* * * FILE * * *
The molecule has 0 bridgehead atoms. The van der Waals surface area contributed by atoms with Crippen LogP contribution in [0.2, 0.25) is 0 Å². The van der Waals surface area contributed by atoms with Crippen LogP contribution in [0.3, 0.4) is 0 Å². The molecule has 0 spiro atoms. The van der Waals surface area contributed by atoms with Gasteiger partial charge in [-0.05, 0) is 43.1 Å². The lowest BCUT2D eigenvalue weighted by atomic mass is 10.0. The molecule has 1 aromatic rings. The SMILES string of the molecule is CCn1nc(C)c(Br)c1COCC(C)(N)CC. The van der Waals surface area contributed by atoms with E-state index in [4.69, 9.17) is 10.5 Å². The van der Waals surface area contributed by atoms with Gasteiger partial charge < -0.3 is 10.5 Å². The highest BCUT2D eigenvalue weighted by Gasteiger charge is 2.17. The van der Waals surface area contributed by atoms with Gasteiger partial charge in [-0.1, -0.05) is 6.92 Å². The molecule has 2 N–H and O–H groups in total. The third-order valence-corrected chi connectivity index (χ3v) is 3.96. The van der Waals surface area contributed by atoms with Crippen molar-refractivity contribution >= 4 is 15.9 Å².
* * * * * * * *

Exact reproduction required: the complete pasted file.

The molecule has 0 bridgehead atoms. The van der Waals surface area contributed by atoms with Crippen LogP contribution in [0.2, 0.25) is 0 Å². The van der Waals surface area contributed by atoms with Crippen LogP contribution in [0.3, 0.4) is 0 Å². The molecule has 0 spiro atoms. The van der Waals surface area contributed by atoms with Gasteiger partial charge in [-0.05, 0) is 43.1 Å². The lowest BCUT2D eigenvalue weighted by atomic mass is 10.0. The molecule has 1 aromatic rings. The SMILES string of the molecule is CCn1nc(C)c(Br)c1COCC(C)(N)CC. The van der Waals surface area contributed by atoms with E-state index in [4.69, 9.17) is 10.5 Å². The van der Waals surface area contributed by atoms with Gasteiger partial charge < -0.3 is 10.5 Å². The highest BCUT2D eigenvalue weighted by Gasteiger charge is 2.17. The van der Waals surface area contributed by atoms with Gasteiger partial charge in [-0.1, -0.05) is 6.92 Å². The molecule has 2 N–H and O–H groups in total. The third-order valence-corrected chi connectivity index (χ3v) is 3.96. The van der Waals surface area contributed by atoms with Crippen molar-refractivity contribution >= 4 is 15.9 Å².